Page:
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My Journey with 'Hep C'

My Journey with 'Hep C' - Charlie

 It was the summer of ’92 and I was living in the lovely city of Leicester.
 The local community drug and alcohol treatment service was ‘Turning Point’ and they had invited all their clients (drug users) to take part in a program of mass screening to identify the severity of infection amongst Leicester’s drug using community after having recently discovered a new virus known as Hepatitis C. Everyone that I knew who were injecting drugs had contracted this virus and there was little information available at that time. However, we were told that about 20% of people infected would overcome the virus naturally and a high percentage of those infected would not be showing any symptoms and could be carrying the virus for years without any problems. This tended to diminish the seriousness of the disease and for years after I had almost forgotten that I was infected with a deadly disease.
 As the years went by the only times that I was reminded of my condition was when I was admitted to hospital or during doctor’s appointments, but all the time over the following 26 years the disease had been slowly destroying my liver and eventually the symptoms became evident, the worst being feelings of lethargy which were manifested into a state of always feeling tired and falling asleep at the drop of a hat. It wasn’t until I returned home from Thailand in 2015 and had started going to ‘Inclusion Winchester’ that I was made aware of just how dangerous ‘Hep C’ really is.

At first I avoided having tests for 'Hep C'...

as it involved giving blood and getting blood from my damaged and non-existent veins which was always a frustrating and often futile task. However, during September 2017 Sean at Winchesters ‘Inclusion’ suggested I should speak to the ‘Hep C’ team and get involved with the testing and Hep C program which was available and had recently been having some amazing results. In January 2018 I was given a Fibro scan and apparently showed a very high reading which caused quite a lot of concern amongst the staff and further tests were arranged for me at Southampton General Hospital. I remember during an Ultra Sound test the Nurse abruptly saying “What’s that?” as she could see a growth of some kind next to my Gallbladder. It turned out to be a malignant tumour and after further investigation lesions were found on my liver and I was diagnosed with cancer of the liver.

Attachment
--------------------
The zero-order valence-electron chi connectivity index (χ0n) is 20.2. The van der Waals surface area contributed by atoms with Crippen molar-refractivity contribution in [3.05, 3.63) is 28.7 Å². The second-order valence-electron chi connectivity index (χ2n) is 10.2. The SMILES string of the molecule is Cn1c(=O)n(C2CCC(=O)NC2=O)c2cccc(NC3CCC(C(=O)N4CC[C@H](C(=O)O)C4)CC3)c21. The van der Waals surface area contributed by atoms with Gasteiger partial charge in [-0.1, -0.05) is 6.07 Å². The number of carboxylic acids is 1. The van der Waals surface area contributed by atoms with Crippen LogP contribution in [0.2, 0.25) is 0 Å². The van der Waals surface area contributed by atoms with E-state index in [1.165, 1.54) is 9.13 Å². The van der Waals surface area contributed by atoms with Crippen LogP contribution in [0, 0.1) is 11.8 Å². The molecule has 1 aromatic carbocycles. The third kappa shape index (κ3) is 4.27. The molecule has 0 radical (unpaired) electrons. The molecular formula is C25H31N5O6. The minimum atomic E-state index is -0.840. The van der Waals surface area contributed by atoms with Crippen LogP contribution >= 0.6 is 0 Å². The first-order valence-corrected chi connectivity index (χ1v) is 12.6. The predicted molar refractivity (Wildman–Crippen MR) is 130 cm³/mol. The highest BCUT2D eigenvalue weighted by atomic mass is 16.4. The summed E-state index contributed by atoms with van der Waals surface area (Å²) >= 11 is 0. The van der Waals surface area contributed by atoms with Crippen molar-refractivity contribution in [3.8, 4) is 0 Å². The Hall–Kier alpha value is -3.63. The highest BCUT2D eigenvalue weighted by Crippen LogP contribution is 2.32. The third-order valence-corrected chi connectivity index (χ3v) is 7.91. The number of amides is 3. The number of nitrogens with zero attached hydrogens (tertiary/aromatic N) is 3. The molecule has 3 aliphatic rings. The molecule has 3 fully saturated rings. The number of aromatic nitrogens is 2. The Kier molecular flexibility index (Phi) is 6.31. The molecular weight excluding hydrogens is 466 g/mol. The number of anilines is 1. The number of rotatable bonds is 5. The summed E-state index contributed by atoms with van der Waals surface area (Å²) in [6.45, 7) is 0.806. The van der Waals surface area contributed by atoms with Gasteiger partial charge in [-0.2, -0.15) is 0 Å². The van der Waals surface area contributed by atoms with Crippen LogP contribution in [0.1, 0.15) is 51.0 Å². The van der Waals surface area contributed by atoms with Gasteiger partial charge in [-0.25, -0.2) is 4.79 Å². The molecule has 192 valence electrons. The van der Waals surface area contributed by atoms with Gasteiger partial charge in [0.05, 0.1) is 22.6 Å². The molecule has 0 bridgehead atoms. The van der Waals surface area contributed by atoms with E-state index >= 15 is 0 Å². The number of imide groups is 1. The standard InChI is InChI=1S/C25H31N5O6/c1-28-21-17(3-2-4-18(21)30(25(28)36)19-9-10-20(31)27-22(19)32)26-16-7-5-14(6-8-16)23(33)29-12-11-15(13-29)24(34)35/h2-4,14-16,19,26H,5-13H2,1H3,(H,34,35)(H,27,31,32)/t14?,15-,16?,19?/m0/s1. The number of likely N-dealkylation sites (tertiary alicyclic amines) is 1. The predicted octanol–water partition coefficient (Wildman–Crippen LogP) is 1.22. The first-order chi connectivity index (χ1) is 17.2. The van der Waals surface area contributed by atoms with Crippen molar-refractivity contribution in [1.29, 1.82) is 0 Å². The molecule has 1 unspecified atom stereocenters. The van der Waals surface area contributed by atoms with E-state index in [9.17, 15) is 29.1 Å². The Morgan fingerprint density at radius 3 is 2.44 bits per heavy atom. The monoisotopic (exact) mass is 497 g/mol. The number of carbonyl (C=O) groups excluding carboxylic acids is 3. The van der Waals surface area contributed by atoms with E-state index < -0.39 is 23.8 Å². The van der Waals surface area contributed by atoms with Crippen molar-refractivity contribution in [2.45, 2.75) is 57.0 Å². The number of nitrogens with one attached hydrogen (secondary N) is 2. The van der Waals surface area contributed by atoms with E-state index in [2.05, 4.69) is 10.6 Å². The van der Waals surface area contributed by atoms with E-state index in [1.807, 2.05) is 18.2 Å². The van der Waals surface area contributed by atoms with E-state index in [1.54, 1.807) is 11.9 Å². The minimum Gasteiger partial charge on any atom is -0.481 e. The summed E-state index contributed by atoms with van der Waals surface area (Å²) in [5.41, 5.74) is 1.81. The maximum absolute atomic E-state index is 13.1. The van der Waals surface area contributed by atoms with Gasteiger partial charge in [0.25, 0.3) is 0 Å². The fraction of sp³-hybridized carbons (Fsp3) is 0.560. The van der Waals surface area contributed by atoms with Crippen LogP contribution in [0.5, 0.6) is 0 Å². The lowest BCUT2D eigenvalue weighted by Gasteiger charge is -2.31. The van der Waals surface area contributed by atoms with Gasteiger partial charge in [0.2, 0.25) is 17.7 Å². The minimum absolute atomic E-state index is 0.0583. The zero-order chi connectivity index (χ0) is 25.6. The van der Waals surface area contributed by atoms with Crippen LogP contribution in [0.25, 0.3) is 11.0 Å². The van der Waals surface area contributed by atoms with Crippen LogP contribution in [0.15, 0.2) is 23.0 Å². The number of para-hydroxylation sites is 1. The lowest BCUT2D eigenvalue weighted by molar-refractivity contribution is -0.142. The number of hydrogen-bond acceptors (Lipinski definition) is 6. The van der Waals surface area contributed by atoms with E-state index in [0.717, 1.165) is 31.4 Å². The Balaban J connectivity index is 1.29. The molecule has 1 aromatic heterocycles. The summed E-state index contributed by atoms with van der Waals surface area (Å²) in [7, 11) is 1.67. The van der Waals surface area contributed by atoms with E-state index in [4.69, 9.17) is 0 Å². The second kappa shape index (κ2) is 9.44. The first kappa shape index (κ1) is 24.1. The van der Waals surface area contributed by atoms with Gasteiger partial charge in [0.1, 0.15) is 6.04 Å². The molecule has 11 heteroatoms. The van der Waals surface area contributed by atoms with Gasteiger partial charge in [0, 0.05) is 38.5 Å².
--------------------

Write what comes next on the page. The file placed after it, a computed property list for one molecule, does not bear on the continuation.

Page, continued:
My first thoughts were that I need to be with my wife...

Up until this point after 10 years married we had only actually been together for 5 of those years as she had had 2 visa applications rejected to come to the UK so I went to Thailand where I worked at a private school teaching English which I have since considered to be the most enjoyable time of my life. But I needed my wife now and if I were to have an operation I would need my lovely wife by my side. The doctors made it perfectly clear that without the operation I might live 1 more year. At this point I would like to add that the hospital staff and those at Inclusion Winchester were so supportive and I owe all those who worked with me a massive Thank you, you guys were just amazing, from the nurses at Hepatology to the staff at Inclusion and the nurses on the ward through to the surgeon and his team, I feel blessed that I had such a great team on my side.

Now, 12 months since the operation I am cancer free and free of that horrible virus that started all this...Hepatitis C.

To think that all those years ago the powers that be couldn’t offer much at all as far as treatment for Hep C was concerned. Some people were treated with ‘Interferon’ but this had a low success rate and was very uncomfortable treatment. Back in ’92 they had only just identified the virus so they knew precious little about it, but now after years of research I have been lucky enough to be cured of this disease and to have received all the benefits from this great advance in medicine. I took 3 pills a day for 12 weeks with no side effects and now I have so much energy and feel so good that I feel like a miracle has taken place.

Once again thanks to all those who contributed towards my recovery...

and guess what? My wife was granted a visitors visa and was here by my side to take care of me after the operation and after 6 months back in Thailand she was granted a ‘Spouse Visa’ and that will expire in 2 years and 9 months time, so for now it’s ‘Let the Good Times Roll’ and whoever reads this needs to remember that if I hadn’t got involved in injecting drugs, none of this would have happened in the first place.